Now that I think about it, I found myself wondering why Jimmy never considered the possibility that Nucky was not the forgiving type . . . until it was too late. Surely he must have remembered Nucky’s reaction when he and Al Capone had stolen Arnold Rothstein’s whiskey shipment in the series’ premiere, (1.01) “Boardwalk Empire”. Nucky had been so angry that he fired Jimmy as his driver and demanded that the World War I veteran pay $3,000 as compensation for committing the robbery in his town and without his consent. Jimmy was forced to flee from Atlantic City to Chicago, when a witness to the heist reappeared. And even though Nucky asked Jimmy to return to help him deal with his war against Rothstein, he remained angry over the heist. Now if Nucky was unable to completely forgive Jimmy for the whiskey heist in Season One; his chances of forgiving the younger man for an attempted murder seemed pretty moot. And no one – including myself – seemed to realize this.

I am not condoning Nucky’s murder of Jimmy. I believe that what he had done was wrong. But I must admit that I found some of the outraged reactions against the crime rather puzzling. Although some had expressed disappointment over Jimmy’s sanction of the murder attempt on Nucky in “Peg of Old”, the level of anger toward Jimmy seemed particularly mute in comparison to their anger toward Nucky for his actions in “To the Lost”. This same television season also saw the death of lead actor Sean Bean in another HBO series, “GAME OF THRONE”. Some had expressed surprise at the turn of events, but not anger.

Some fans might point out that it was Nucky’s younger brother and Atlantic City’s sheriff, the resentful Eli Thompson, who had initiated the idea of killing Nucky. Jimmy even told Nucky of Eli’s participation in the hit. I suspect that Nucky suspected that Jimmy had told the truth. But he had considered two things. One, Eli was his brother. And two, it was Jimmy who gave the final decision to have Nucky killed. In the end, even Eli failed to completely escape Nucky’s wrath. Although his life was spared, the political boss forced him to plead guilty to the corruption charges and face at least two years in prison (or less with parole). Something tells me that Eli’s career as Sheriff of Atlantic County had ended permanently.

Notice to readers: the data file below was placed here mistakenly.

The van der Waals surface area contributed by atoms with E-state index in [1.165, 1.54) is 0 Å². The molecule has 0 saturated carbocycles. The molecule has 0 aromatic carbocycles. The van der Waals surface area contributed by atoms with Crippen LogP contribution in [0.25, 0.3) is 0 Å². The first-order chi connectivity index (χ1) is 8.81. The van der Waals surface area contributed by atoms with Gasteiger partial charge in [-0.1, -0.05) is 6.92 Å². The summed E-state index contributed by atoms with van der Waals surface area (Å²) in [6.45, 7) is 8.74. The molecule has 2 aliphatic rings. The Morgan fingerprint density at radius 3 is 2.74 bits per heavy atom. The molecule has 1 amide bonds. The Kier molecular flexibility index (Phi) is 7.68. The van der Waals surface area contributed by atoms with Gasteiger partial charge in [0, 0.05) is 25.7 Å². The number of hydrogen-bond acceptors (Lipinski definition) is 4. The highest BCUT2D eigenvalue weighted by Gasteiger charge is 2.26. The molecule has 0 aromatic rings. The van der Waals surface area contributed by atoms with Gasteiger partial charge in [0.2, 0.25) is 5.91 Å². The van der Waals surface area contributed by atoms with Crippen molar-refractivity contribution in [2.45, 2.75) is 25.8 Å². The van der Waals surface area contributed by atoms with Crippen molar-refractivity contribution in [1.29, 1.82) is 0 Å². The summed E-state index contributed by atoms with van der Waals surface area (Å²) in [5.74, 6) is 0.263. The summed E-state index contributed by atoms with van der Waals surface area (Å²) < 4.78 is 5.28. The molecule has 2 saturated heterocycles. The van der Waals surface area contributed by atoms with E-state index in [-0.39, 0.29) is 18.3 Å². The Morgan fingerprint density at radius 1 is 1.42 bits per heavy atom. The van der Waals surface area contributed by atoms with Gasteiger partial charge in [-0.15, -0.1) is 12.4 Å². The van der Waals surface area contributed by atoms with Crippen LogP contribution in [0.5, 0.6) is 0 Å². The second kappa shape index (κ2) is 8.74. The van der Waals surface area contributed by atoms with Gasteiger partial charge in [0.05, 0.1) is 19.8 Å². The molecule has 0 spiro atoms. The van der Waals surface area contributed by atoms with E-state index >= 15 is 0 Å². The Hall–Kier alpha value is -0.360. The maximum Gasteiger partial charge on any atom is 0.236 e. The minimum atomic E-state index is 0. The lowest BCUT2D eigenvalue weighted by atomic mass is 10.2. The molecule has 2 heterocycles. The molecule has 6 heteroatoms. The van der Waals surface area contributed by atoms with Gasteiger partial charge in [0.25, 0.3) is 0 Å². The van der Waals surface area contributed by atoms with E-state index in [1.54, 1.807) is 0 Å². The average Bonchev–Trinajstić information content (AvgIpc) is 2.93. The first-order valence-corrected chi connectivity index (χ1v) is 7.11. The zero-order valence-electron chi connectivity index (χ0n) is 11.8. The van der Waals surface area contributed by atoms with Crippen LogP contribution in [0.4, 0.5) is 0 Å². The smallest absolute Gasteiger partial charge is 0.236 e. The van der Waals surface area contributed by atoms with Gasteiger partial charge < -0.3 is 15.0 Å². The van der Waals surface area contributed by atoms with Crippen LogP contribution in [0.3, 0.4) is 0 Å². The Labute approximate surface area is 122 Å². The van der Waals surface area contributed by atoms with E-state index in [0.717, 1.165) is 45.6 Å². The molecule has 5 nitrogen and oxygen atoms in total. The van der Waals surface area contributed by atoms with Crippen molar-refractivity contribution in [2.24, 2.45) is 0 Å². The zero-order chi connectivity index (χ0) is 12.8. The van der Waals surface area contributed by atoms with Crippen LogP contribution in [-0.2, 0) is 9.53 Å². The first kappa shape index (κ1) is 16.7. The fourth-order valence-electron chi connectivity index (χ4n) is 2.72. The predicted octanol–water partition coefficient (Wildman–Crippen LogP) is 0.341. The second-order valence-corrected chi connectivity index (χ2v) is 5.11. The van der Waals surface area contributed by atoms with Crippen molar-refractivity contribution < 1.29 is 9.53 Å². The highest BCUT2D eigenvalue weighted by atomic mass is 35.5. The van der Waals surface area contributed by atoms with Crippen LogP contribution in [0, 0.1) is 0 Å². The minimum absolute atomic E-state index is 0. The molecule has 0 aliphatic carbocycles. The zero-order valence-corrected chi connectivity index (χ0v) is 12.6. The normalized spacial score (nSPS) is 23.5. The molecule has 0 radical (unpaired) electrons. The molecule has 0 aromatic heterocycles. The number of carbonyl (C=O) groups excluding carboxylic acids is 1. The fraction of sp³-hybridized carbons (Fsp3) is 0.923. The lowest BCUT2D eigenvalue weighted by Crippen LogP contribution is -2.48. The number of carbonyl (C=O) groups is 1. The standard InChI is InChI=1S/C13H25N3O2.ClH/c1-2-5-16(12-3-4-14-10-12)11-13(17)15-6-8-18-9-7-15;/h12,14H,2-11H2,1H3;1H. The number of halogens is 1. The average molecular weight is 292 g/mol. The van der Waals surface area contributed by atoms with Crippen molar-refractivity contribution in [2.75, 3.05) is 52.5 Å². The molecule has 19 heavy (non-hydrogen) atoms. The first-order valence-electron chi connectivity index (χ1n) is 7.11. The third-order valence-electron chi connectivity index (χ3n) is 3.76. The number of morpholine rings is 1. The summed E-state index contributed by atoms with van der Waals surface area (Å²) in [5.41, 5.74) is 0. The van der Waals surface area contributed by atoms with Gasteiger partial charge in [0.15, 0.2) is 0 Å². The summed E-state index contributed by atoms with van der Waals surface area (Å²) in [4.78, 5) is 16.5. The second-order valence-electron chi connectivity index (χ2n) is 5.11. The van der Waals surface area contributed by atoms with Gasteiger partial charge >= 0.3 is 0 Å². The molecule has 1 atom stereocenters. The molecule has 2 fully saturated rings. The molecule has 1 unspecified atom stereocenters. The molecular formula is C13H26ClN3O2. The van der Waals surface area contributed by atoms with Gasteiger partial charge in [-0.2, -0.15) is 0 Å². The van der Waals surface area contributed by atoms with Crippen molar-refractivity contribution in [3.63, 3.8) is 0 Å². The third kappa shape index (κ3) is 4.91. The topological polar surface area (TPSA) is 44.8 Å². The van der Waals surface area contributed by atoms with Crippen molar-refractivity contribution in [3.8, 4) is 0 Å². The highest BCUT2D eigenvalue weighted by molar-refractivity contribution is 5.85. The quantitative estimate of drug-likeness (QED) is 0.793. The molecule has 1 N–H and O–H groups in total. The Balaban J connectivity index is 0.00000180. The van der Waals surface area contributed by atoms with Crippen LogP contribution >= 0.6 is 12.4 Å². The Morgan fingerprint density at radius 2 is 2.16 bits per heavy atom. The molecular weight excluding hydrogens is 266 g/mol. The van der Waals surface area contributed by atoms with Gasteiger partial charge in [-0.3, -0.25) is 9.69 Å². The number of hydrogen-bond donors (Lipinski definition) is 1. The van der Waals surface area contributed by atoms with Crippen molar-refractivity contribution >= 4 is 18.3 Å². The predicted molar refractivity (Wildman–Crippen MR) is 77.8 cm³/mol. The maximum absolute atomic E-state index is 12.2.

Jimmy had also been wrong to order the hit on Nucky. Yet, the level of anger toward his act was barely minimal. Were these fans upset that Nucky had succeeded, where Jimmy had failed? Or was their anger due to the loss of the younger and good-looking Michael Pitt, who had NOT been the series’ lead? Because no one had expressed similar sentiments over the older Bean’s departure from “GAME OF THRONES”. Was this major outrage over Jimmy’s death had more to do with superficial preference than moral outrage? It is beginning to seem so to me.